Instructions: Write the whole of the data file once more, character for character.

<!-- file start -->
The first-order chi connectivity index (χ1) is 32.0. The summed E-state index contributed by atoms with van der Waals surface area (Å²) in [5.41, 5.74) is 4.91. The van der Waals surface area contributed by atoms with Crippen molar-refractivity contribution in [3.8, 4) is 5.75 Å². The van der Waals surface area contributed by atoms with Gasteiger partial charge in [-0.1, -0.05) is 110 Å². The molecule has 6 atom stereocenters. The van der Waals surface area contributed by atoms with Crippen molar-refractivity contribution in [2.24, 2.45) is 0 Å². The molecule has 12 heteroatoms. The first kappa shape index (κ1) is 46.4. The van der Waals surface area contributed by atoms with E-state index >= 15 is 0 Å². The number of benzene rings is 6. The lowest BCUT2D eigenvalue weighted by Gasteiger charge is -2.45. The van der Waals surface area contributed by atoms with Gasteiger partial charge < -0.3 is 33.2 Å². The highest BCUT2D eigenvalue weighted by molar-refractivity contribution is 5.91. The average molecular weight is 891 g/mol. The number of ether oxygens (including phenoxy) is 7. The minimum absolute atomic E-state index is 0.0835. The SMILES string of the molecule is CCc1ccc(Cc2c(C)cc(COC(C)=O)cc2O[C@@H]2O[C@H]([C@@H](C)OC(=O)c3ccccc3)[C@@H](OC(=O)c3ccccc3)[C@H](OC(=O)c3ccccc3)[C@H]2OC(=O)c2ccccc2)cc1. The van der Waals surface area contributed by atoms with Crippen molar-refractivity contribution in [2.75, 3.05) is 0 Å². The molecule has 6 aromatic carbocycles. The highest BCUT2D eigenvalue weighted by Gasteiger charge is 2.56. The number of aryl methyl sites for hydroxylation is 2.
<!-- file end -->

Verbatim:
The first-order chi connectivity index (χ1) is 32.0. The summed E-state index contributed by atoms with van der Waals surface area (Å²) in [5.41, 5.74) is 4.91. The van der Waals surface area contributed by atoms with Crippen molar-refractivity contribution in [3.8, 4) is 5.75 Å². The van der Waals surface area contributed by atoms with Gasteiger partial charge in [-0.1, -0.05) is 110 Å². The molecule has 6 atom stereocenters. The van der Waals surface area contributed by atoms with Crippen molar-refractivity contribution in [2.24, 2.45) is 0 Å². The molecule has 12 heteroatoms. The first kappa shape index (κ1) is 46.4. The van der Waals surface area contributed by atoms with E-state index >= 15 is 0 Å². The number of benzene rings is 6. The lowest BCUT2D eigenvalue weighted by Gasteiger charge is -2.45. The van der Waals surface area contributed by atoms with Gasteiger partial charge < -0.3 is 33.2 Å². The highest BCUT2D eigenvalue weighted by molar-refractivity contribution is 5.91. The average molecular weight is 891 g/mol. The number of ether oxygens (including phenoxy) is 7. The minimum absolute atomic E-state index is 0.0835. The SMILES string of the molecule is CCc1ccc(Cc2c(C)cc(COC(C)=O)cc2O[C@@H]2O[C@H]([C@@H](C)OC(=O)c3ccccc3)[C@@H](OC(=O)c3ccccc3)[C@H](OC(=O)c3ccccc3)[C@H]2OC(=O)c2ccccc2)cc1. The van der Waals surface area contributed by atoms with Crippen molar-refractivity contribution in [2.75, 3.05) is 0 Å². The molecule has 6 aromatic carbocycles. The highest BCUT2D eigenvalue weighted by Gasteiger charge is 2.56. The number of aryl methyl sites for hydroxylation is 2.